Now: you cannot book this event through me. You have to do it through Legends. Reservations can be made by calling 203-650-8767 or emailing  legendsbnb@hotmail.com.

Coming to a vise near you.

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“Targeting Big Stripers From The Shore” in the can and “Wet Flies 101” at CFFA

Just put the finishing touches on a new presentation, Targeting Big Stripers From The Shore — Fly Fishing Tactics and Techniques. It will debut at the Fly Fishing Show in Marlborough Saturday, January 19, 10am in Room A of the Destination Theater. 

Want to catch bass like this? See you Saturday!

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I’ve also been asked to present at the CFFA Expo, Saturday, February 2 at Maneely’s in South Windsor. The program will be Wet Flies 101, starting at 9:30. I will also be on tier’s row, but I have a coaching commitment in the afternoon, so I’ll only be there until 12:30pm.

Best of 2018 #8: Guiding

“Do what you love and you’ll never work a day in your life,” goes the old saw. Nice try, but guiding is hard work. Still, it’s a labor of love, and I’m fortunate enough to be a teaching guide on a beautiful river. I get all kinds of clients, from beginner to intermediate to tourists and beyond, but they have one thing in common: they’ve chosen me to improve their fishing experience. I’ve once again been fortunate to have been hired by a long string of pleasant, kind people who were eager to learn and a pleasure to fish with. Thanks to everyone who made my job easier in 2018.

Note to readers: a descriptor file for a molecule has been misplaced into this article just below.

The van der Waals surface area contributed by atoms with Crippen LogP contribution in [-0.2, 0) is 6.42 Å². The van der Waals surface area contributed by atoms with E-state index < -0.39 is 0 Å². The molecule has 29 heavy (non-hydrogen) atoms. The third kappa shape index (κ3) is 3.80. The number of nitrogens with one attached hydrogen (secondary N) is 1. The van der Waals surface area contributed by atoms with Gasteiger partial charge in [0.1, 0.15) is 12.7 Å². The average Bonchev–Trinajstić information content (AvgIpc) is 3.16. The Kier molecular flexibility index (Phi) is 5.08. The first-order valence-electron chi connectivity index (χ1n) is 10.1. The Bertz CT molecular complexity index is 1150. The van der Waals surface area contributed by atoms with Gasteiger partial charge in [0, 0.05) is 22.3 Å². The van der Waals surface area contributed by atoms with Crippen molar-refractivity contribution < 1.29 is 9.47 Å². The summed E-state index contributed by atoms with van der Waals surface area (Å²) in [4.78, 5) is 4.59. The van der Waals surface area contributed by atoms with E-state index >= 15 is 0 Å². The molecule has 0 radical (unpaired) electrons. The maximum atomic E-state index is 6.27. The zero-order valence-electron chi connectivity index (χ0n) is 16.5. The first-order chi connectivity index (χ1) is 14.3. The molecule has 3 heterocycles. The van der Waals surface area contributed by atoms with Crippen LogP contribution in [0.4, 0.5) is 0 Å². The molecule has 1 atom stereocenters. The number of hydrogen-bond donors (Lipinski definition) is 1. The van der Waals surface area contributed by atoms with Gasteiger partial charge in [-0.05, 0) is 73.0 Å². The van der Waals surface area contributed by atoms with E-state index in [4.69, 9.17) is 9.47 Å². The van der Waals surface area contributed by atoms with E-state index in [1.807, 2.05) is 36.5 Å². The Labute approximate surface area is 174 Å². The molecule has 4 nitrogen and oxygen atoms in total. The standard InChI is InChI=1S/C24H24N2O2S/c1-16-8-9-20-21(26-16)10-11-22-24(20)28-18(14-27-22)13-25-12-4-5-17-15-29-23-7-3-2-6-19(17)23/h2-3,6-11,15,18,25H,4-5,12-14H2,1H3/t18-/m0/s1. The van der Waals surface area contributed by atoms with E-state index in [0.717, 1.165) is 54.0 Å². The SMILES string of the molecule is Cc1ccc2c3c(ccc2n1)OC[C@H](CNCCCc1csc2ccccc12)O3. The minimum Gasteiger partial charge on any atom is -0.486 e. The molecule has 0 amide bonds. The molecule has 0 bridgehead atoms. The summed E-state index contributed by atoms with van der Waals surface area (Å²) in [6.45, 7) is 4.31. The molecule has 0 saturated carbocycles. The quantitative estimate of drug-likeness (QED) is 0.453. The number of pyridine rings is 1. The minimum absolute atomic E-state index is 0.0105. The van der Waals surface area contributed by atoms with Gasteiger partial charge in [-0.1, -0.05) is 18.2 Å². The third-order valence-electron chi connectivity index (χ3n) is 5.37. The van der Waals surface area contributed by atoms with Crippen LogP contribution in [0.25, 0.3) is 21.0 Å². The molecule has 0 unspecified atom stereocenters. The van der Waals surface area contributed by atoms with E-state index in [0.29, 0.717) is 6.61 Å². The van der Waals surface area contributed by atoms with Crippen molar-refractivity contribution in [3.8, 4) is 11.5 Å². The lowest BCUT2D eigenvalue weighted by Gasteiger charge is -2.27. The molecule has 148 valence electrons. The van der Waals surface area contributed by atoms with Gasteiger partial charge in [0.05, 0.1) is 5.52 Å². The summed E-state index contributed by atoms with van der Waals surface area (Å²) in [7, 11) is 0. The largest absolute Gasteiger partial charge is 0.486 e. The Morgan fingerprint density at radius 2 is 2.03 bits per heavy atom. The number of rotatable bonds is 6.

My April UpCountry wet flies class ran into a strong Hendrickson hatch. We like when that happens. 

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Guiding the next generation of fly anglers.

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Big Farmy browns to net always make a guide look good. I’ll take all the help I can get.

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One of my favorite guiding stories from 2018: I was shivering in my boots on a July evening, and I had to run back to the truck for my jacket. I told Mark I wanted to see his rod bent when I returned. As I came through the woods, this was the scene:

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“Wet Flies 2.0” in the works